In May, we welcomed a number of young people (between the ages of 15 and 30) from Bristol and the South West to the Arnolfini arts centre in Bristol.
This is a blog I have wanted to write for a long time. There’s no better time than now Article 50 has been triggered. The uncertainty and the anxiousness I’ve been feeling since 24th June 2016 has now turned into pure fear. I’m scared!
Babe, This is it. I didn’t think I’d ever use this clichéd line seriously in real life but: it’s not you, it’s me.
The decision to leave the EU represents the biggest political change to the UK in a generation.
With 61% of voters aged 65 plus voting in favour of Britain’s departure from the European Union, and 73% of those aged 18-24 voting to Remain, the stark generational divide emerging from British politics has never been so obvious.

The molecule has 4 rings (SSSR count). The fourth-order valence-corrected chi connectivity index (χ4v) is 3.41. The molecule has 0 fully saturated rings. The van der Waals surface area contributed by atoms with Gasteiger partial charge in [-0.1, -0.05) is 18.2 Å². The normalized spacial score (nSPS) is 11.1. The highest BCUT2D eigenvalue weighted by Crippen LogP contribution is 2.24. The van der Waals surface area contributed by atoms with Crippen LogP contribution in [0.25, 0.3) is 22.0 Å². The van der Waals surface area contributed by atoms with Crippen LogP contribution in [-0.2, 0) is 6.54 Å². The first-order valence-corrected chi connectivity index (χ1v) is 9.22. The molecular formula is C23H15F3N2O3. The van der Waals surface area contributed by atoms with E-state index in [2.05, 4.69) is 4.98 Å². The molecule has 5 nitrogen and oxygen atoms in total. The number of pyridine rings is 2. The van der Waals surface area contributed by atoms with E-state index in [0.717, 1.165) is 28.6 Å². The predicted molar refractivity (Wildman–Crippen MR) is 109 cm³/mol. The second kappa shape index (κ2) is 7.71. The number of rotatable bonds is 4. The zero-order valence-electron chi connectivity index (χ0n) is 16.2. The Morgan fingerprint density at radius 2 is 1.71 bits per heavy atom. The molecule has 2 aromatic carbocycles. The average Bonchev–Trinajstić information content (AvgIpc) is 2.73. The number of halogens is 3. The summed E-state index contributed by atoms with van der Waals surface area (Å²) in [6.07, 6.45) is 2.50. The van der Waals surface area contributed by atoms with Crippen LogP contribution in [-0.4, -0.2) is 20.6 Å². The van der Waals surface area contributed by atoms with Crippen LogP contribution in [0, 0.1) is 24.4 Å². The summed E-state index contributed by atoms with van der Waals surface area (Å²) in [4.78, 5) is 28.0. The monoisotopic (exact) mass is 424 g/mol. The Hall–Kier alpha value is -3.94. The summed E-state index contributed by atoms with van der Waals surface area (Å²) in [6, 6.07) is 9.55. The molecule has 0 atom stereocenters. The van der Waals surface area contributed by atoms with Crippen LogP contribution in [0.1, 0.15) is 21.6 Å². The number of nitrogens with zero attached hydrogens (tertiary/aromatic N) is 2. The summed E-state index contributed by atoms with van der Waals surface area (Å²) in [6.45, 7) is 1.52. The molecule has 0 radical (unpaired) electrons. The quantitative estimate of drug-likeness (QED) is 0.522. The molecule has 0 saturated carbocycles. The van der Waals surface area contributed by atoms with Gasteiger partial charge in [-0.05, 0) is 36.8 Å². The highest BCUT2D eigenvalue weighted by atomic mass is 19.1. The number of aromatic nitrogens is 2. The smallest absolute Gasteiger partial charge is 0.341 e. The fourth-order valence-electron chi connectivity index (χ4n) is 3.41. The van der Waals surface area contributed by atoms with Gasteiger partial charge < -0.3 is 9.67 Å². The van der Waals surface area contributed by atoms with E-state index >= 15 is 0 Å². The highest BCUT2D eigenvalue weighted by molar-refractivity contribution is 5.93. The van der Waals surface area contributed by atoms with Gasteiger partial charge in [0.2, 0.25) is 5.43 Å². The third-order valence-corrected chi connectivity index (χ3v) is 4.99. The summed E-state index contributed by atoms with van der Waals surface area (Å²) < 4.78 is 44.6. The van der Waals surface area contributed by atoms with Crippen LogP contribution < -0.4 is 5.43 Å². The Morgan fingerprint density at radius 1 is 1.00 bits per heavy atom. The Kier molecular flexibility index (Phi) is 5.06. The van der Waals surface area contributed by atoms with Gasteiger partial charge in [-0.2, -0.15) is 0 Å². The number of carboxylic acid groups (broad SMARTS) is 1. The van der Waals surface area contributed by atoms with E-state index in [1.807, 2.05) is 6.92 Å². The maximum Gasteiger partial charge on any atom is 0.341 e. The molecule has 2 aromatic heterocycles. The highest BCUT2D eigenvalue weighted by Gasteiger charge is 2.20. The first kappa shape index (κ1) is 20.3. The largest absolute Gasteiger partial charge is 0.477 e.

The overwhelming majority of the young British electorate voted to stay in the EU on the 23rd of June 2016. 73% of 18-to-24-year-olds crossed Remain at the ballot box, constituting a proportion far superior to that of their fellow older voters.
Friday 24th June 2016, the day we as a country decided to leave the European Union. I don’t know about you but I woke that morning feeling like Mr Krabs.
Truth is; if someone would have asked me if I considered myself European a couple of years ago, I wouldn’t know how to respond.
The time has almost arrived. For months the Government has earmarked 15 March as the day the UK will formally trigger Article 50, setting in motion an avalanche of negotiations over the new few years.
The House of Lords is one of the country’s important check and balance schemes. But they have challenged the government with the first defeat on the Bill that should pave the way for Article 50 to be triggered – the key road to adhering to the result of the referendum held in June last year.